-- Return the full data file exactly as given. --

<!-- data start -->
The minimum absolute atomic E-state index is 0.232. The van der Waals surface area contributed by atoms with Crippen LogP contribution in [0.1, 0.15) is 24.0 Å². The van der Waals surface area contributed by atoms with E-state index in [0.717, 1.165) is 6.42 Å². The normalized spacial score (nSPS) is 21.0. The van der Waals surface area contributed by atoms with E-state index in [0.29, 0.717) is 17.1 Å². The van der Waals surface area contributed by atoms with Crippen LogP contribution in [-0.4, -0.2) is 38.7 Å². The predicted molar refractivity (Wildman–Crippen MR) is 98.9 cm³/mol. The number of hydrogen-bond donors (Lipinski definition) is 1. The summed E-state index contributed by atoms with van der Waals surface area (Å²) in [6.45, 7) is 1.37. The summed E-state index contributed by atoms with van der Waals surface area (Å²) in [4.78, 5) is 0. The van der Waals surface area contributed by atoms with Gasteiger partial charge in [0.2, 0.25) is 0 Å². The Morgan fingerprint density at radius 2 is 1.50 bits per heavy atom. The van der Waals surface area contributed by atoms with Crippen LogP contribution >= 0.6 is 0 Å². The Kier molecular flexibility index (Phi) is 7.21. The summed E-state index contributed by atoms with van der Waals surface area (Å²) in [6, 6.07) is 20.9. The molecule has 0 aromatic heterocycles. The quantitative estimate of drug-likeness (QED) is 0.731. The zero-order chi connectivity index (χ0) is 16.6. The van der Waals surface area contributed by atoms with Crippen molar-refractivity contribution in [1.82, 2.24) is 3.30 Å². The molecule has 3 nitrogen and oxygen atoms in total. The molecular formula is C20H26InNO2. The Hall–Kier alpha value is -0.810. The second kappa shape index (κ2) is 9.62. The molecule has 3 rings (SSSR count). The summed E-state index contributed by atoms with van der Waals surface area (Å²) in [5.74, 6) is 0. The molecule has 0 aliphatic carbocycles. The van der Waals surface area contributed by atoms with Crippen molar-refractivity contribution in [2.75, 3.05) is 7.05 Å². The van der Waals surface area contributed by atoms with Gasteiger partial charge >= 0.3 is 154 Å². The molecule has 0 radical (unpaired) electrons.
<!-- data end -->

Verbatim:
The minimum absolute atomic E-state index is 0.232. The van der Waals surface area contributed by atoms with Crippen LogP contribution in [0.1, 0.15) is 24.0 Å². The van der Waals surface area contributed by atoms with E-state index in [0.717, 1.165) is 6.42 Å². The normalized spacial score (nSPS) is 21.0. The van der Waals surface area contributed by atoms with E-state index in [0.29, 0.717) is 17.1 Å². The van der Waals surface area contributed by atoms with Crippen LogP contribution in [-0.4, -0.2) is 38.7 Å². The predicted molar refractivity (Wildman–Crippen MR) is 98.9 cm³/mol. The number of hydrogen-bond donors (Lipinski definition) is 1. The summed E-state index contributed by atoms with van der Waals surface area (Å²) in [6.45, 7) is 1.37. The summed E-state index contributed by atoms with van der Waals surface area (Å²) in [4.78, 5) is 0. The van der Waals surface area contributed by atoms with Gasteiger partial charge in [0.2, 0.25) is 0 Å². The Morgan fingerprint density at radius 2 is 1.50 bits per heavy atom. The van der Waals surface area contributed by atoms with Crippen LogP contribution >= 0.6 is 0 Å². The Kier molecular flexibility index (Phi) is 7.21. The summed E-state index contributed by atoms with van der Waals surface area (Å²) in [6, 6.07) is 20.9. The molecule has 0 aromatic heterocycles. The quantitative estimate of drug-likeness (QED) is 0.731. The zero-order chi connectivity index (χ0) is 16.6. The van der Waals surface area contributed by atoms with Crippen molar-refractivity contribution in [1.82, 2.24) is 3.30 Å². The molecule has 3 nitrogen and oxygen atoms in total. The molecular formula is C20H26InNO2. The Hall–Kier alpha value is -0.810. The second kappa shape index (κ2) is 9.62. The molecule has 3 rings (SSSR count). The summed E-state index contributed by atoms with van der Waals surface area (Å²) in [5.74, 6) is 0. The molecule has 0 aliphatic carbocycles. The van der Waals surface area contributed by atoms with Crippen molar-refractivity contribution in [2.75, 3.05) is 7.05 Å². The van der Waals surface area contributed by atoms with Gasteiger partial charge >= 0.3 is 154 Å². The molecule has 0 radical (unpaired) electrons.